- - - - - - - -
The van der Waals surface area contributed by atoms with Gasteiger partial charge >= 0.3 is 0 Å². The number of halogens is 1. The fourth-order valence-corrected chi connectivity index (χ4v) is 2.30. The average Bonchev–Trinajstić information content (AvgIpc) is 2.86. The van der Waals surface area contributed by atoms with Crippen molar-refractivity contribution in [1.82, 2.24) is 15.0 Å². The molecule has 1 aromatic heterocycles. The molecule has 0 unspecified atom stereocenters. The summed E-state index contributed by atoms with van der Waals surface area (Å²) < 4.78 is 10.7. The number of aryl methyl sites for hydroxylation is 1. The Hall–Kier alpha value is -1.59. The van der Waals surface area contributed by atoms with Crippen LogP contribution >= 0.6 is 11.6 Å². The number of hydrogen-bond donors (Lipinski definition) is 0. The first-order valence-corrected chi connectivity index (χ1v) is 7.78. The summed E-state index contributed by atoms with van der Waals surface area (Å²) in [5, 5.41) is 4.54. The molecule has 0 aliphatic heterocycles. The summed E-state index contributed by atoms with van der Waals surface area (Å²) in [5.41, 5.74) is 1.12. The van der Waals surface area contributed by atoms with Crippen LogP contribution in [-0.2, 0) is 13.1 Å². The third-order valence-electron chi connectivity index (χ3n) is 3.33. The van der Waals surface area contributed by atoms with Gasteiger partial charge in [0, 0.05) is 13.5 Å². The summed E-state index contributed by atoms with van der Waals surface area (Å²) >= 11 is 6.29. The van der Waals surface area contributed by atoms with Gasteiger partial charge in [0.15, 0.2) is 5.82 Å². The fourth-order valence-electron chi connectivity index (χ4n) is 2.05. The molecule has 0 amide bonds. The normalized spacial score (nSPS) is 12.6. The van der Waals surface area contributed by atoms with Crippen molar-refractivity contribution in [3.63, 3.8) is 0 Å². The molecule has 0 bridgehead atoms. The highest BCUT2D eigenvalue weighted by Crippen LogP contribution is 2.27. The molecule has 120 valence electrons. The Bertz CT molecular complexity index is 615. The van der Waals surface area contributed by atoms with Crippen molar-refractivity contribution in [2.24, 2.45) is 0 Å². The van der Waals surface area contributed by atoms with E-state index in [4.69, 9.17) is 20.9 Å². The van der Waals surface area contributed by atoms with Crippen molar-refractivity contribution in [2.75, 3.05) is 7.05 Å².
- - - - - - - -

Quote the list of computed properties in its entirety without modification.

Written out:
The van der Waals surface area contributed by atoms with Gasteiger partial charge >= 0.3 is 0 Å². The number of halogens is 1. The fourth-order valence-corrected chi connectivity index (χ4v) is 2.30. The average Bonchev–Trinajstić information content (AvgIpc) is 2.86. The van der Waals surface area contributed by atoms with Crippen molar-refractivity contribution in [1.82, 2.24) is 15.0 Å². The molecule has 1 aromatic heterocycles. The molecule has 0 unspecified atom stereocenters. The summed E-state index contributed by atoms with van der Waals surface area (Å²) < 4.78 is 10.7. The number of aryl methyl sites for hydroxylation is 1. The Hall–Kier alpha value is -1.59. The van der Waals surface area contributed by atoms with Crippen LogP contribution >= 0.6 is 11.6 Å². The number of hydrogen-bond donors (Lipinski definition) is 0. The first-order valence-corrected chi connectivity index (χ1v) is 7.78. The summed E-state index contributed by atoms with van der Waals surface area (Å²) in [5, 5.41) is 4.54. The molecule has 0 aliphatic heterocycles. The summed E-state index contributed by atoms with van der Waals surface area (Å²) in [5.41, 5.74) is 1.12. The van der Waals surface area contributed by atoms with Crippen LogP contribution in [-0.2, 0) is 13.1 Å². The third-order valence-electron chi connectivity index (χ3n) is 3.33. The van der Waals surface area contributed by atoms with Gasteiger partial charge in [0, 0.05) is 13.5 Å². The summed E-state index contributed by atoms with van der Waals surface area (Å²) >= 11 is 6.29. The van der Waals surface area contributed by atoms with Gasteiger partial charge in [0.15, 0.2) is 5.82 Å². The fourth-order valence-electron chi connectivity index (χ4n) is 2.05. The molecule has 0 amide bonds. The normalized spacial score (nSPS) is 12.6. The van der Waals surface area contributed by atoms with Crippen molar-refractivity contribution in [3.63, 3.8) is 0 Å². The molecule has 0 bridgehead atoms. The highest BCUT2D eigenvalue weighted by Crippen LogP contribution is 2.27. The molecule has 120 valence electrons. The Bertz CT molecular complexity index is 615. The van der Waals surface area contributed by atoms with Crippen molar-refractivity contribution in [2.24, 2.45) is 0 Å². The van der Waals surface area contributed by atoms with E-state index in [4.69, 9.17) is 20.9 Å². The van der Waals surface area contributed by atoms with Crippen molar-refractivity contribution in [2.75, 3.05) is 7.05 Å².